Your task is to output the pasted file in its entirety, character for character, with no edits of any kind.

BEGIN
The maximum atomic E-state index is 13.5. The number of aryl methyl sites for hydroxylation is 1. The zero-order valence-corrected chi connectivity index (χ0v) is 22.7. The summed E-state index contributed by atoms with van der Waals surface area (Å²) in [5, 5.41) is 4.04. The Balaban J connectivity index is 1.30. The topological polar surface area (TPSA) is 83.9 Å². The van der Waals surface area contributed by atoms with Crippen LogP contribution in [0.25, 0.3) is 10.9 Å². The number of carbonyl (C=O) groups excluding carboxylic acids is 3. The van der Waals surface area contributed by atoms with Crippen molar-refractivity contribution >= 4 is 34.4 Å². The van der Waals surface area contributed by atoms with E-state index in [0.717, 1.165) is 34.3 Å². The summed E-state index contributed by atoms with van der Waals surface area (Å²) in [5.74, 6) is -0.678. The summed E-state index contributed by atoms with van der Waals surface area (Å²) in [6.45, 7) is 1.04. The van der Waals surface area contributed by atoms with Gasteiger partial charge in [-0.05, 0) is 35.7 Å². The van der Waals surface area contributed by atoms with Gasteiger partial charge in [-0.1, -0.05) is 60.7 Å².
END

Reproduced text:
The maximum atomic E-state index is 13.5. The number of aryl methyl sites for hydroxylation is 1. The zero-order valence-corrected chi connectivity index (χ0v) is 22.7. The summed E-state index contributed by atoms with van der Waals surface area (Å²) in [5, 5.41) is 4.04. The Balaban J connectivity index is 1.30. The topological polar surface area (TPSA) is 83.9 Å². The van der Waals surface area contributed by atoms with Crippen LogP contribution in [0.25, 0.3) is 10.9 Å². The number of carbonyl (C=O) groups excluding carboxylic acids is 3. The van der Waals surface area contributed by atoms with Crippen molar-refractivity contribution >= 4 is 34.4 Å². The van der Waals surface area contributed by atoms with E-state index in [0.717, 1.165) is 34.3 Å². The summed E-state index contributed by atoms with van der Waals surface area (Å²) in [5.74, 6) is -0.678. The summed E-state index contributed by atoms with van der Waals surface area (Å²) in [6.45, 7) is 1.04. The van der Waals surface area contributed by atoms with Gasteiger partial charge in [-0.05, 0) is 35.7 Å². The van der Waals surface area contributed by atoms with Gasteiger partial charge in [-0.1, -0.05) is 60.7 Å².